Re: what is the step to convert a db from latin1 to UTF8
Posted by: Rick James
Date: October 14, 2009 10:34PM
You should not have to use iconv. MySQL, php, asp, etc, etc each receive/send some bytes. The problem is that the bytes do not declare whether they are utf8 encodings for some characters, or latin1 encodings, or whatever.
You have an unknown number of problems.
The client talking to MySQL should declare "my bytes are utf8-encoded"; this is done by "SET NAMES utf8" right after connecting.
Any bytes in the database may be 'wrong'. Let's investigate them by doing these:
SHOW CREATE TABLE tbl \G -- need to see how it is declared.
SELECT x, hex(x), length(x), char_length(x) FROM tbl
to see what is in field 'x'. Please do this for some rows with short values for x that have accent characters.
If you have Western European accent characters encoded in latin1:
length(x) will be the same as char_length(x) and hex(x) will show one hex pair for each accented character.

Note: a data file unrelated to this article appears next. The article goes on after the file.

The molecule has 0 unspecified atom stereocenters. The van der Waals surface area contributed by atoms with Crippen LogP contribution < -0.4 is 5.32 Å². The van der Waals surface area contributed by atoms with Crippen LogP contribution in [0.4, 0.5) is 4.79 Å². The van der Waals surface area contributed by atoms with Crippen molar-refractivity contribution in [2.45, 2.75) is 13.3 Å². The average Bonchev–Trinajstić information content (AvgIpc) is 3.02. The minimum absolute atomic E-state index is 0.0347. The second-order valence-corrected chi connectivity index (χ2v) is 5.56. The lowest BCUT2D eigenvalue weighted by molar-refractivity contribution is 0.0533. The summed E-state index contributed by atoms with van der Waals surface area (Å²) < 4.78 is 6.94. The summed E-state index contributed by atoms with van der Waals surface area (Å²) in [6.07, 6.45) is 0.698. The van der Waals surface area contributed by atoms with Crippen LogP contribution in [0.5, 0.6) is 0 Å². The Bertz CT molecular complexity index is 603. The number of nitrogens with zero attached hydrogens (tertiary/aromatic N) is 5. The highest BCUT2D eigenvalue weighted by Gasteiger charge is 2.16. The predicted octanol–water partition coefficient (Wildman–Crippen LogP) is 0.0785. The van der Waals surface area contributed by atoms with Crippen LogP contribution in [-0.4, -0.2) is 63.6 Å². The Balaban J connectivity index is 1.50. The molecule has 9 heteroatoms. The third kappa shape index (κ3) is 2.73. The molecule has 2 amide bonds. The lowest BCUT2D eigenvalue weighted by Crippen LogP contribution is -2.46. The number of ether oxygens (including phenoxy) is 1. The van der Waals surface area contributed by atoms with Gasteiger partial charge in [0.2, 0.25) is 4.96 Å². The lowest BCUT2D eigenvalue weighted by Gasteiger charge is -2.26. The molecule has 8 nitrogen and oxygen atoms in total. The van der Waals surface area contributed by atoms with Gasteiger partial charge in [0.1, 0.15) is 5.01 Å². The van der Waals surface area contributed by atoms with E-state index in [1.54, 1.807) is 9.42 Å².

If you have Western European accent characters encoded in utf8:
length(x) > char_length(x) (1 extra per accented letter)
For Chinese in utf8:
length(x) will be about 3 times char_length(x)
If an accented letter takes 4 bytes, you have suffered from "double encoding".
The above hex stuff is independent of how the row is declared. Now for some conversion suggestions:
If the declared encoding matches apparent encoding, there is nothing to change (here).
If there is a mismatch, consider this 2-step (assuming utf8 bytes in a latin1 VARCHAR (44) column):
ALTER TABLE tbl MODIFY COLUMN x VARBINARY(44);
ALTER TABLE tbl MODIFY COLUMN x VARCHAR(44) CHARACTER SET utf8;